How to Grow Radish Indoors

Radishes are one of the quickest and easiest veggies to grow indoors. In the garden, they also help keep the soil loose.


Sprouts in 1-2 weeks. Harvest from Month 1-2 on.

Full sun

Equivalent of 6+ hours of direct sun [DLI of 18+ mol/m²/day].


Intermediate. You’ll sprout, thin, prune, and pollinate.

Best Radish varieties to grow inside.

Radishes have a big range of spiciness and size. In general, the bigger ones (like daikon and horseradish) are slower growing and less of a natural fit for indoor gardening. We favor small and fast ones – with maturity times 35 days or less. Below are four of our most favorite radish varieties to grow inside.

Early French breakfast

Toss in salads or add to tacos, omelets, or tea sandwiches. They can be used whole and roasted, braised, or pickled.



May be eaten raw in salads or sautéed in butter with salt, pepper, and herbs as a side dish. They may also be cooked like turnips, used in stir fry, or pickled.


Cherry Belle

Can be steamed or braised and served with hot sauce or vinegar, or can be included in soups and stews.


Easter Egg

Can be made into salads, soups, stews, and stir-fries. Can also be blended raw or cooked with other vegetables Can also make an attractive addition to vegetable trays; serve with dressing or dip.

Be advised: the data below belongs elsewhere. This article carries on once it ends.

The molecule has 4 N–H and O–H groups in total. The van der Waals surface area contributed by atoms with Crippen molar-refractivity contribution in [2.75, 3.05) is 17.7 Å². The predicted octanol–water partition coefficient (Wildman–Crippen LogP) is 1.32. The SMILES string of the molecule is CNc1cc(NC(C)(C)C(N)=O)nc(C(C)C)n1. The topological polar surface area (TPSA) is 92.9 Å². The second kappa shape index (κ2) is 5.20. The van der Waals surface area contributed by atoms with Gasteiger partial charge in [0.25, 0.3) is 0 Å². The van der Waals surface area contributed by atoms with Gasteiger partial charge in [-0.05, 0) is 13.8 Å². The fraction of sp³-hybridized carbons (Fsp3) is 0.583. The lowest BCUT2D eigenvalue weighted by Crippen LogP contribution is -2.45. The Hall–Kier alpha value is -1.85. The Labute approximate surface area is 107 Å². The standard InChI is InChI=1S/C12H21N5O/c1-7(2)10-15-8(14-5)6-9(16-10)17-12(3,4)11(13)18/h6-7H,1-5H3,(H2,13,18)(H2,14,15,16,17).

Best Setup for Radish Plants

You’ll need:


Ceramic Self Watering Planter (preferred) or pot that is at least 12″ / 5 gal.


Standard Potting Mix

Plant Food:

Herb Blend. This should be high in nitrogen (with NPK numbers like 10-5-5).

Grow Light:

A strong grow light that can give the equivalent of 6+ hours of direct sun [DLI of 18+ mol/m²/day].

Jump to: Our product recommendations

Preparing your Planter & Watering Schedule for Radish

Radish plants do well in moist soil conditions. If the soil dries out completely the roots will die back and it will be tough for the plant to recover. On the other hand, if the roots are exposed to standing water for too long, they can rot.